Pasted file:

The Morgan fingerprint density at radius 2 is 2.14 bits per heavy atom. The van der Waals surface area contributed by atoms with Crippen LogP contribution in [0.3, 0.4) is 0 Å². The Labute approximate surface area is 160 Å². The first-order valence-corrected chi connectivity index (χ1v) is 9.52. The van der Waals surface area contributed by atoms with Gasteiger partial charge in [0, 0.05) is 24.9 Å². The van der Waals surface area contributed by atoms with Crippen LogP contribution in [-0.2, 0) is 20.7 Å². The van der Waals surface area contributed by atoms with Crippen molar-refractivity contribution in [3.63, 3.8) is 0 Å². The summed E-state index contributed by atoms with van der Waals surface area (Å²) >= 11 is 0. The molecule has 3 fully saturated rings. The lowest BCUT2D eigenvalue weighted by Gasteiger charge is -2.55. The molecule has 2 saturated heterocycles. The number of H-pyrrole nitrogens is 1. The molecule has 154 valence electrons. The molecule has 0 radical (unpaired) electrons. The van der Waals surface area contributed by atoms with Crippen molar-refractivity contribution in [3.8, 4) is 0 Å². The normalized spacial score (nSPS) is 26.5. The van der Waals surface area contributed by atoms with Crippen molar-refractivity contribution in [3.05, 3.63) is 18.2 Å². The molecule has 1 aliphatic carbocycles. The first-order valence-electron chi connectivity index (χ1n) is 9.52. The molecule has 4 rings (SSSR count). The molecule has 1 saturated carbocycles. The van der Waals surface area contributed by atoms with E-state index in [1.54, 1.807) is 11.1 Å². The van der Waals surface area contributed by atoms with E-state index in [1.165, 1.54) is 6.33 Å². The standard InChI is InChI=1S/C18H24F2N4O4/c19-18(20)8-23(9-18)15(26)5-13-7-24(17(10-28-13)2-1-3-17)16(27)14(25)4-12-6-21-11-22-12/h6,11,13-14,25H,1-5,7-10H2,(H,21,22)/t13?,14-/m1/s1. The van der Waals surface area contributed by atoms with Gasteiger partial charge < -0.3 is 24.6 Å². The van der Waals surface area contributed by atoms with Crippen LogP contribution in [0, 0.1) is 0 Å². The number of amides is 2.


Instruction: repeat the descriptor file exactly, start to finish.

The Morgan fingerprint density at radius 2 is 2.14 bits per heavy atom. The van der Waals surface area contributed by atoms with Crippen LogP contribution in [0.3, 0.4) is 0 Å². The Labute approximate surface area is 160 Å². The first-order valence-corrected chi connectivity index (χ1v) is 9.52. The van der Waals surface area contributed by atoms with Gasteiger partial charge in [0, 0.05) is 24.9 Å². The van der Waals surface area contributed by atoms with Crippen LogP contribution in [-0.2, 0) is 20.7 Å². The van der Waals surface area contributed by atoms with Crippen molar-refractivity contribution in [3.63, 3.8) is 0 Å². The summed E-state index contributed by atoms with van der Waals surface area (Å²) >= 11 is 0. The molecule has 3 fully saturated rings. The lowest BCUT2D eigenvalue weighted by Gasteiger charge is -2.55. The molecule has 2 saturated heterocycles. The number of H-pyrrole nitrogens is 1. The molecule has 154 valence electrons. The molecule has 0 radical (unpaired) electrons. The van der Waals surface area contributed by atoms with Crippen molar-refractivity contribution in [3.8, 4) is 0 Å². The normalized spacial score (nSPS) is 26.5. The van der Waals surface area contributed by atoms with Crippen molar-refractivity contribution in [3.05, 3.63) is 18.2 Å². The molecule has 1 aliphatic carbocycles. The first-order valence-electron chi connectivity index (χ1n) is 9.52. The molecule has 4 rings (SSSR count). The molecule has 1 saturated carbocycles. The van der Waals surface area contributed by atoms with E-state index in [1.54, 1.807) is 11.1 Å². The van der Waals surface area contributed by atoms with E-state index in [1.165, 1.54) is 6.33 Å². The standard InChI is InChI=1S/C18H24F2N4O4/c19-18(20)8-23(9-18)15(26)5-13-7-24(17(10-28-13)2-1-3-17)16(27)14(25)4-12-6-21-11-22-12/h6,11,13-14,25H,1-5,7-10H2,(H,21,22)/t13?,14-/m1/s1. The van der Waals surface area contributed by atoms with Gasteiger partial charge < -0.3 is 24.6 Å². The van der Waals surface area contributed by atoms with Crippen LogP contribution in [0, 0.1) is 0 Å². The number of amides is 2.